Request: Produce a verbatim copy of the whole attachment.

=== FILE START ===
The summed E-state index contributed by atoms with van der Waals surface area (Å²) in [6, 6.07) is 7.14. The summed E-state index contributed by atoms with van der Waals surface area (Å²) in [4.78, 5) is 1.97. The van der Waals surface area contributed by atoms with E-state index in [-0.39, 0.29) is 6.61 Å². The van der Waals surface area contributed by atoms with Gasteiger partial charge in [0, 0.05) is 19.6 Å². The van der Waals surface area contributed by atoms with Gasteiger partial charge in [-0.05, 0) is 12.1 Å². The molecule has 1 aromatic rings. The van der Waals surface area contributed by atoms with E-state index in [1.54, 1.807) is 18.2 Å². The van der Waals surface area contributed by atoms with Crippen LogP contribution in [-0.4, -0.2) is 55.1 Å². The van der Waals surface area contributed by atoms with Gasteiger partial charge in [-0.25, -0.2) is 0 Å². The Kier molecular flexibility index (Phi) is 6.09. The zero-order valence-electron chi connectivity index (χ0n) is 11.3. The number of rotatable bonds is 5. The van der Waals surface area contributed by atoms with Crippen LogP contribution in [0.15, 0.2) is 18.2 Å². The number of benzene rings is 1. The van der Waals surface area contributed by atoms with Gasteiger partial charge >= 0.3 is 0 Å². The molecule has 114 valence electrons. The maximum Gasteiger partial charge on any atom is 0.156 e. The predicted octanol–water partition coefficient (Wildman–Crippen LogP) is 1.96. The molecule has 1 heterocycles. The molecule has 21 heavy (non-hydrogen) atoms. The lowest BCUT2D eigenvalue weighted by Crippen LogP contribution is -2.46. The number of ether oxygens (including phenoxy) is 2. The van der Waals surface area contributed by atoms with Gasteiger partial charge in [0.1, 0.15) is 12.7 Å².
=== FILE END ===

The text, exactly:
The summed E-state index contributed by atoms with van der Waals surface area (Å²) in [6, 6.07) is 7.14. The summed E-state index contributed by atoms with van der Waals surface area (Å²) in [4.78, 5) is 1.97. The van der Waals surface area contributed by atoms with E-state index in [-0.39, 0.29) is 6.61 Å². The van der Waals surface area contributed by atoms with Gasteiger partial charge in [0, 0.05) is 19.6 Å². The van der Waals surface area contributed by atoms with Gasteiger partial charge in [-0.05, 0) is 12.1 Å². The molecule has 1 aromatic rings. The van der Waals surface area contributed by atoms with E-state index in [1.54, 1.807) is 18.2 Å². The van der Waals surface area contributed by atoms with Crippen LogP contribution in [-0.4, -0.2) is 55.1 Å². The van der Waals surface area contributed by atoms with Gasteiger partial charge in [-0.25, -0.2) is 0 Å². The Kier molecular flexibility index (Phi) is 6.09. The zero-order valence-electron chi connectivity index (χ0n) is 11.3. The number of rotatable bonds is 5. The van der Waals surface area contributed by atoms with Crippen LogP contribution in [0.15, 0.2) is 18.2 Å². The number of benzene rings is 1. The van der Waals surface area contributed by atoms with Gasteiger partial charge >= 0.3 is 0 Å². The molecule has 114 valence electrons. The maximum Gasteiger partial charge on any atom is 0.156 e. The predicted octanol–water partition coefficient (Wildman–Crippen LogP) is 1.96. The molecule has 1 heterocycles. The molecule has 21 heavy (non-hydrogen) atoms. The lowest BCUT2D eigenvalue weighted by Crippen LogP contribution is -2.46. The number of ether oxygens (including phenoxy) is 2. The van der Waals surface area contributed by atoms with Gasteiger partial charge in [0.1, 0.15) is 12.7 Å².